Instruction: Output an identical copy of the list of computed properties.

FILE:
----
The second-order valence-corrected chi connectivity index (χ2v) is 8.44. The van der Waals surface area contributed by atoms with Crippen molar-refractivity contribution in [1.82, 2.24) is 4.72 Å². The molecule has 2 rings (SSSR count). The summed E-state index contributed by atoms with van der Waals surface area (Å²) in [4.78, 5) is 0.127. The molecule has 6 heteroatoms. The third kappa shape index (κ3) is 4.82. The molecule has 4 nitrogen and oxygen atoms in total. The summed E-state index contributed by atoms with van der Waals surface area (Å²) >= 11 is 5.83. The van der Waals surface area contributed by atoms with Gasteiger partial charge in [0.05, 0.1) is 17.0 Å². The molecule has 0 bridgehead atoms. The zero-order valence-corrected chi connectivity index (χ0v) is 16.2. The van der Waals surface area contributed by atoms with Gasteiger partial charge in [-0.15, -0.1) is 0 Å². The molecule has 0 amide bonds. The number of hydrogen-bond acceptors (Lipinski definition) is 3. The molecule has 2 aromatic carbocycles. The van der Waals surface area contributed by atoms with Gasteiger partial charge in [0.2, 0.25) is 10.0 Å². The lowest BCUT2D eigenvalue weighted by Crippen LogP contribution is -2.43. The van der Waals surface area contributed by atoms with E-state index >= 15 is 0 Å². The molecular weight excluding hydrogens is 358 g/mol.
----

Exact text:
The second-order valence-corrected chi connectivity index (χ2v) is 8.44. The van der Waals surface area contributed by atoms with Crippen molar-refractivity contribution in [1.82, 2.24) is 4.72 Å². The molecule has 2 rings (SSSR count). The summed E-state index contributed by atoms with van der Waals surface area (Å²) in [4.78, 5) is 0.127. The molecule has 6 heteroatoms. The third kappa shape index (κ3) is 4.82. The molecule has 4 nitrogen and oxygen atoms in total. The summed E-state index contributed by atoms with van der Waals surface area (Å²) >= 11 is 5.83. The van der Waals surface area contributed by atoms with Gasteiger partial charge in [0.05, 0.1) is 17.0 Å². The molecule has 0 bridgehead atoms. The zero-order valence-corrected chi connectivity index (χ0v) is 16.2. The van der Waals surface area contributed by atoms with Gasteiger partial charge in [-0.15, -0.1) is 0 Å². The molecule has 0 amide bonds. The number of hydrogen-bond acceptors (Lipinski definition) is 3. The molecule has 2 aromatic carbocycles. The van der Waals surface area contributed by atoms with Gasteiger partial charge in [0.2, 0.25) is 10.0 Å². The lowest BCUT2D eigenvalue weighted by Crippen LogP contribution is -2.43. The van der Waals surface area contributed by atoms with E-state index >= 15 is 0 Å². The molecular weight excluding hydrogens is 358 g/mol.